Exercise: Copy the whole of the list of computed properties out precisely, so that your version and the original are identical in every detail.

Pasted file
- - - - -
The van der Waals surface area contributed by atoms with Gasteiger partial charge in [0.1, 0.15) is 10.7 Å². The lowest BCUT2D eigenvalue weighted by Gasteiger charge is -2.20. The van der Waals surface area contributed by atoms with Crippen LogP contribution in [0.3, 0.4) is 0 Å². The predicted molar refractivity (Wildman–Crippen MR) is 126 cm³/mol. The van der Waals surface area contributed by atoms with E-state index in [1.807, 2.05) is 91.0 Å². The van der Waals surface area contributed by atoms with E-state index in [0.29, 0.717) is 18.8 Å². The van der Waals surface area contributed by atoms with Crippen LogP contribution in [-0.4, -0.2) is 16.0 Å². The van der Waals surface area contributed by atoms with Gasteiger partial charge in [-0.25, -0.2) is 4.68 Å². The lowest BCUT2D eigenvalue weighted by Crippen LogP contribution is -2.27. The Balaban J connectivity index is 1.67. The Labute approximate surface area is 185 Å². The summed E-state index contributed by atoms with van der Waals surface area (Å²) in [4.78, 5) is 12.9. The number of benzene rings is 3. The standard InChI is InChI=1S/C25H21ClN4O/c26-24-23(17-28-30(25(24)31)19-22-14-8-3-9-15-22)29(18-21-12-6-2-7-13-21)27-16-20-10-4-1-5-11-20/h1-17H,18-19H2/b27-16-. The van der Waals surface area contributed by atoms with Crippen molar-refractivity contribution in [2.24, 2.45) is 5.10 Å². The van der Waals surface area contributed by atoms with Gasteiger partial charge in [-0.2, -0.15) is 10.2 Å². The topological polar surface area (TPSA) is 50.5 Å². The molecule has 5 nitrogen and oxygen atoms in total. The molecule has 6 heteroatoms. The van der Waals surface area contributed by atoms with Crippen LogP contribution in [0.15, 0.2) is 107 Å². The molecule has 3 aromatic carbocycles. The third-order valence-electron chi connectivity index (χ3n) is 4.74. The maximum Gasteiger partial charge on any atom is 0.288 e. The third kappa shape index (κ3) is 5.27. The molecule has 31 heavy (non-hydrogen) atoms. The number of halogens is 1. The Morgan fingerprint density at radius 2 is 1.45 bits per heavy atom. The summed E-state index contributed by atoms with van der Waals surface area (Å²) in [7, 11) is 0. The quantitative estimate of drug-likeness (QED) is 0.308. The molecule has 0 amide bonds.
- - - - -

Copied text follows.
The van der Waals surface area contributed by atoms with Gasteiger partial charge in [0.1, 0.15) is 10.7 Å². The lowest BCUT2D eigenvalue weighted by Gasteiger charge is -2.20. The van der Waals surface area contributed by atoms with Crippen LogP contribution in [0.3, 0.4) is 0 Å². The predicted molar refractivity (Wildman–Crippen MR) is 126 cm³/mol. The van der Waals surface area contributed by atoms with E-state index in [1.807, 2.05) is 91.0 Å². The van der Waals surface area contributed by atoms with E-state index in [0.29, 0.717) is 18.8 Å². The van der Waals surface area contributed by atoms with Crippen LogP contribution in [-0.4, -0.2) is 16.0 Å². The van der Waals surface area contributed by atoms with Gasteiger partial charge in [-0.25, -0.2) is 4.68 Å². The lowest BCUT2D eigenvalue weighted by Crippen LogP contribution is -2.27. The Balaban J connectivity index is 1.67. The Labute approximate surface area is 185 Å². The summed E-state index contributed by atoms with van der Waals surface area (Å²) in [4.78, 5) is 12.9. The number of benzene rings is 3. The standard InChI is InChI=1S/C25H21ClN4O/c26-24-23(17-28-30(25(24)31)19-22-14-8-3-9-15-22)29(18-21-12-6-2-7-13-21)27-16-20-10-4-1-5-11-20/h1-17H,18-19H2/b27-16-. The van der Waals surface area contributed by atoms with Crippen molar-refractivity contribution in [2.24, 2.45) is 5.10 Å². The van der Waals surface area contributed by atoms with Gasteiger partial charge in [-0.2, -0.15) is 10.2 Å². The topological polar surface area (TPSA) is 50.5 Å². The molecule has 5 nitrogen and oxygen atoms in total. The molecule has 6 heteroatoms. The van der Waals surface area contributed by atoms with Crippen LogP contribution in [0.15, 0.2) is 107 Å². The molecule has 3 aromatic carbocycles. The third-order valence-electron chi connectivity index (χ3n) is 4.74. The maximum Gasteiger partial charge on any atom is 0.288 e. The third kappa shape index (κ3) is 5.27. The molecule has 31 heavy (non-hydrogen) atoms. The number of halogens is 1. The Morgan fingerprint density at radius 2 is 1.45 bits per heavy atom. The summed E-state index contributed by atoms with van der Waals surface area (Å²) in [7, 11) is 0. The quantitative estimate of drug-likeness (QED) is 0.308. The molecule has 0 amide bonds.